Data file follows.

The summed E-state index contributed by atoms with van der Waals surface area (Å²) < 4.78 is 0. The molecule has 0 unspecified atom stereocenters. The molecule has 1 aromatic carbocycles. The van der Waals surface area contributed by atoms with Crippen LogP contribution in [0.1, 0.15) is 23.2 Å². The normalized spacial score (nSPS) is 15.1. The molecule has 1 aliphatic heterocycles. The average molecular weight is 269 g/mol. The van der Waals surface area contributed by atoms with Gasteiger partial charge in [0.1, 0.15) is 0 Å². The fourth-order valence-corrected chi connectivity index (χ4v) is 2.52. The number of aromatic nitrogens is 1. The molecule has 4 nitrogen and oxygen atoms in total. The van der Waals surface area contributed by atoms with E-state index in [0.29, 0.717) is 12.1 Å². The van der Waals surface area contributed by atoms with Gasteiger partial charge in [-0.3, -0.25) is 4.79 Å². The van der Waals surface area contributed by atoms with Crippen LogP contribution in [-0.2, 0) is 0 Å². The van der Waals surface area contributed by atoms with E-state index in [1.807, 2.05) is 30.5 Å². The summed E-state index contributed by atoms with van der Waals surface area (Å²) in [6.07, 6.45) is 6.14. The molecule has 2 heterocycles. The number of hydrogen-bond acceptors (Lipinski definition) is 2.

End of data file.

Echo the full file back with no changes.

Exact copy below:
The summed E-state index contributed by atoms with van der Waals surface area (Å²) < 4.78 is 0. The molecule has 0 unspecified atom stereocenters. The molecule has 1 aromatic carbocycles. The van der Waals surface area contributed by atoms with Crippen LogP contribution in [0.1, 0.15) is 23.2 Å². The normalized spacial score (nSPS) is 15.1. The molecule has 1 aliphatic heterocycles. The average molecular weight is 269 g/mol. The van der Waals surface area contributed by atoms with Gasteiger partial charge in [0.1, 0.15) is 0 Å². The fourth-order valence-corrected chi connectivity index (χ4v) is 2.52. The number of aromatic nitrogens is 1. The molecule has 4 nitrogen and oxygen atoms in total. The van der Waals surface area contributed by atoms with E-state index in [0.29, 0.717) is 12.1 Å². The van der Waals surface area contributed by atoms with Gasteiger partial charge in [-0.3, -0.25) is 4.79 Å². The van der Waals surface area contributed by atoms with Crippen LogP contribution in [-0.2, 0) is 0 Å². The van der Waals surface area contributed by atoms with E-state index in [1.807, 2.05) is 30.5 Å². The summed E-state index contributed by atoms with van der Waals surface area (Å²) in [6.07, 6.45) is 6.14. The molecule has 2 heterocycles. The number of hydrogen-bond acceptors (Lipinski definition) is 2.